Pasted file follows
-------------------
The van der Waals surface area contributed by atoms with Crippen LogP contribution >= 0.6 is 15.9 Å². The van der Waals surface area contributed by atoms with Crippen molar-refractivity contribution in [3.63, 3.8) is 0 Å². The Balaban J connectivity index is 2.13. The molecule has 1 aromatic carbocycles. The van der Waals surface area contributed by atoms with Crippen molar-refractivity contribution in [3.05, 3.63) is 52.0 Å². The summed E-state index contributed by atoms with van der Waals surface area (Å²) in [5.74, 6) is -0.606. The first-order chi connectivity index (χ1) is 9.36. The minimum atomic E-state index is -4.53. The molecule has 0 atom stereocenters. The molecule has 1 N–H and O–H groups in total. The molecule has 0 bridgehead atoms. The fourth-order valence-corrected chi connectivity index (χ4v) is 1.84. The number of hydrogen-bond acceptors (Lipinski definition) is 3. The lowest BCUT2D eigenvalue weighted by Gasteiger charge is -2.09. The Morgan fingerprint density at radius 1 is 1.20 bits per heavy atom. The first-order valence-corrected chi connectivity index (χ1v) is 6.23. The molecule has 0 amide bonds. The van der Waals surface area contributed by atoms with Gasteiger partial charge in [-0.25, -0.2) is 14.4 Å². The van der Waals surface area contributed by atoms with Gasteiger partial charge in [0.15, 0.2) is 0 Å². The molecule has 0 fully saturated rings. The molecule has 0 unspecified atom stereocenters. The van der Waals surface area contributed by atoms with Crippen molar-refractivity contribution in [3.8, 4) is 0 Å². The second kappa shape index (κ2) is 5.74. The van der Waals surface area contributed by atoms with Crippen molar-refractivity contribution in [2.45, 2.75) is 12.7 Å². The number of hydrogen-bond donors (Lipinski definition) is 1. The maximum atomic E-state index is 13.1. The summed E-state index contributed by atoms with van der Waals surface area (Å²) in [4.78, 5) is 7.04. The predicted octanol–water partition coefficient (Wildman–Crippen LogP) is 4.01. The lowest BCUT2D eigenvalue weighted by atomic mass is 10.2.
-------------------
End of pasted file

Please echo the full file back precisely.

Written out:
The van der Waals surface area contributed by atoms with Crippen LogP contribution >= 0.6 is 15.9 Å². The van der Waals surface area contributed by atoms with Crippen molar-refractivity contribution in [3.63, 3.8) is 0 Å². The Balaban J connectivity index is 2.13. The molecule has 1 aromatic carbocycles. The van der Waals surface area contributed by atoms with Crippen molar-refractivity contribution in [3.05, 3.63) is 52.0 Å². The summed E-state index contributed by atoms with van der Waals surface area (Å²) in [5.74, 6) is -0.606. The first-order chi connectivity index (χ1) is 9.36. The minimum atomic E-state index is -4.53. The molecule has 0 atom stereocenters. The molecule has 1 N–H and O–H groups in total. The molecule has 0 bridgehead atoms. The fourth-order valence-corrected chi connectivity index (χ4v) is 1.84. The number of hydrogen-bond acceptors (Lipinski definition) is 3. The lowest BCUT2D eigenvalue weighted by Gasteiger charge is -2.09. The Morgan fingerprint density at radius 1 is 1.20 bits per heavy atom. The first-order valence-corrected chi connectivity index (χ1v) is 6.23. The molecule has 0 amide bonds. The van der Waals surface area contributed by atoms with Gasteiger partial charge in [-0.25, -0.2) is 14.4 Å². The van der Waals surface area contributed by atoms with Gasteiger partial charge in [0.15, 0.2) is 0 Å². The molecule has 0 fully saturated rings. The molecule has 0 unspecified atom stereocenters. The van der Waals surface area contributed by atoms with Crippen molar-refractivity contribution in [3.8, 4) is 0 Å². The second kappa shape index (κ2) is 5.74. The van der Waals surface area contributed by atoms with Crippen molar-refractivity contribution in [2.45, 2.75) is 12.7 Å². The number of hydrogen-bond donors (Lipinski definition) is 1. The maximum atomic E-state index is 13.1. The summed E-state index contributed by atoms with van der Waals surface area (Å²) in [4.78, 5) is 7.04. The predicted octanol–water partition coefficient (Wildman–Crippen LogP) is 4.01. The lowest BCUT2D eigenvalue weighted by atomic mass is 10.2.